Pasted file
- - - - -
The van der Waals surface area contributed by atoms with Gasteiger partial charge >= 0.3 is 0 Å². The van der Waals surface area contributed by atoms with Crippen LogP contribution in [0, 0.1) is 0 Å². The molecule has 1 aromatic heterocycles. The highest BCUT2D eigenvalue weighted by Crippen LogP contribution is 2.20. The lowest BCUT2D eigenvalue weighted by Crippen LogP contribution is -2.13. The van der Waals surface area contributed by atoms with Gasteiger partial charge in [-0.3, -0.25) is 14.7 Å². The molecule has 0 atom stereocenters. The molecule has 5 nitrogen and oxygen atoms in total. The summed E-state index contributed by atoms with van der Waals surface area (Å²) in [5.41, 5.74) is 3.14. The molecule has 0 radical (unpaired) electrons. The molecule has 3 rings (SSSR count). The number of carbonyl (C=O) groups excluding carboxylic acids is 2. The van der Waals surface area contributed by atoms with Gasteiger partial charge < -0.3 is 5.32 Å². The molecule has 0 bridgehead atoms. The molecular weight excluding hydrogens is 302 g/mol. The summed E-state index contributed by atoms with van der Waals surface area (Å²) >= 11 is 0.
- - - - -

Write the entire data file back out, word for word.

The van der Waals surface area contributed by atoms with Gasteiger partial charge >= 0.3 is 0 Å². The van der Waals surface area contributed by atoms with Crippen LogP contribution in [0, 0.1) is 0 Å². The molecule has 1 aromatic heterocycles. The highest BCUT2D eigenvalue weighted by Crippen LogP contribution is 2.20. The lowest BCUT2D eigenvalue weighted by Crippen LogP contribution is -2.13. The van der Waals surface area contributed by atoms with Gasteiger partial charge in [-0.3, -0.25) is 14.7 Å². The molecule has 0 atom stereocenters. The molecule has 5 nitrogen and oxygen atoms in total. The summed E-state index contributed by atoms with van der Waals surface area (Å²) in [5.41, 5.74) is 3.14. The molecule has 0 radical (unpaired) electrons. The molecule has 3 rings (SSSR count). The number of carbonyl (C=O) groups excluding carboxylic acids is 2. The van der Waals surface area contributed by atoms with Gasteiger partial charge < -0.3 is 5.32 Å². The molecule has 0 bridgehead atoms. The molecular weight excluding hydrogens is 302 g/mol. The summed E-state index contributed by atoms with van der Waals surface area (Å²) >= 11 is 0.